WASHINGTON (AP) — Intelligence agencies are considering eliminating the government's lowest category of classified information — a step a top official has said could simplify the system used to guard intelligence and could prevent unnecessary secrecy.
In a memo circulated to intelligence agencies in March, Director of National Intelligence James Clapper proposed abolishing the "confidential" level of classification, a step that would, in theory, raise the bar for whether information is kept secret. The move, Clapper wrote, could promote transparency by "focusing personnel more directly on only marking items that would cause significant and demonstrable harm to national security if improperly released."
Clapper's memo, posted online earlier this month, is part of a periodic, broad review of the classification system President Barack Obama ordered in 2009. But it comes amid a campaign-year debate over how the government labels — and how officials handle — sensitive information.
The discussion was sparked by the probe into Democratic presidential candidate Hillary Clinton's private email server during her tenure as secretary of state. The FBI is investigating whether classified information inappropriately flowed through the server. Clinton's presidential campaign has said that none of the information was classified at the time it was sent, and has blamed agencies' tendency to "over classify" documents.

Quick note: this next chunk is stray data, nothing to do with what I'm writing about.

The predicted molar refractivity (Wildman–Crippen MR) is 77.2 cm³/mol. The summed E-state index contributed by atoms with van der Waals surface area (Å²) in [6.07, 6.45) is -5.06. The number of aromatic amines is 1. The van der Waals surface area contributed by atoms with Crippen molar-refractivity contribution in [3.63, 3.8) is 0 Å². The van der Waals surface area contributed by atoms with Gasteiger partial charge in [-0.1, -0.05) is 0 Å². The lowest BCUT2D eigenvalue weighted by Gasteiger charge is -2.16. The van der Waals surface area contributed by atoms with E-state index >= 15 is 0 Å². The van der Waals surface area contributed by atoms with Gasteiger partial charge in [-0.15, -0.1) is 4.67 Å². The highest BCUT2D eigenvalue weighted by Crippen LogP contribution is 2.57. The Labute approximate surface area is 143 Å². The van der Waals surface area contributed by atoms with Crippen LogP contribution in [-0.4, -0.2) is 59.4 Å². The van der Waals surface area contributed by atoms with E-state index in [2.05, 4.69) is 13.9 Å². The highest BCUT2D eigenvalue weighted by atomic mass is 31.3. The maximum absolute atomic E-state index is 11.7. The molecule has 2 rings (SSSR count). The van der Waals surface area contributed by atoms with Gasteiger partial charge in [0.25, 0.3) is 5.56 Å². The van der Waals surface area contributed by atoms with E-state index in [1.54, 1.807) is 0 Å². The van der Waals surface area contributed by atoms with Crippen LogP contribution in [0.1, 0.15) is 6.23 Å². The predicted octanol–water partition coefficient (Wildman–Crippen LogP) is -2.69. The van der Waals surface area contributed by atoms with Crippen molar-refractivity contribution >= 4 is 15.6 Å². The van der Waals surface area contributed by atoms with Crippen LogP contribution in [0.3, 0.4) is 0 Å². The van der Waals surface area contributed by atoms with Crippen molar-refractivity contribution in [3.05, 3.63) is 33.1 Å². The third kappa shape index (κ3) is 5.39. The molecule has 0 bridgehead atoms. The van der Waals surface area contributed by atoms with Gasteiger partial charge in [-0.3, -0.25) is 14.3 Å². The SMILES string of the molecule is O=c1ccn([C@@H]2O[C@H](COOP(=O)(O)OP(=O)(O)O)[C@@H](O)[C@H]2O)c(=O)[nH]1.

Clapper's proposal, if adopted, would only affect intelligence agencies under his purview and would have no direct impact on the Clinton probe or the State Department. Each department must conduct its own review of the classification system every five years. The current review is slated to be completed in 2017.
Still, the memo is another example of the issue increasingly receiving high-level attention. Obama this week backed up the Clinton's campaign complaint about classification run amok.
"There's classified, and then there's classified," he said in an interview with Fox News Sunday. "There's stuff that is really top secret top secret, and there's stuff that is being presented to the president or the secretary of state, that you might not want on the transom, or going out over the wire, but is basically stuff that you could get in open source."
A White House official said Clapper's memo was in line with initiatives the administration has pursued to improve transparency.
In addition to proposing eliminating the "confidential" tier, Clapper also sought intelligence agency heads' feedback on paring down the number of people authorized to classify documents and increasing the frequency with which information is declassified.
Clapper noted that the United Kingdom eliminated the "confidential" classification in 2014 "without impact."
The impact here would likely depend on the agency. The intelligence agencies Clapper oversees rely more heavily on the "secret" and "top secret" classification than the State Department, which routinely mark cables confidential, said Steven Aftergood, the Director of the Government Secrecy Project at Federation of American Scientists, who first wrote about the Clapper memo.
Still, Aftergood said he saw the memo as an effort to ensure the issue gets top-level attention.
"The DNI memo in particular establishes a review process that will continue into the next administration, so this isn't a one-shot effort." Aftergood said. "What Clapper did was to say to the agencies under his authority, you have to take this seriously."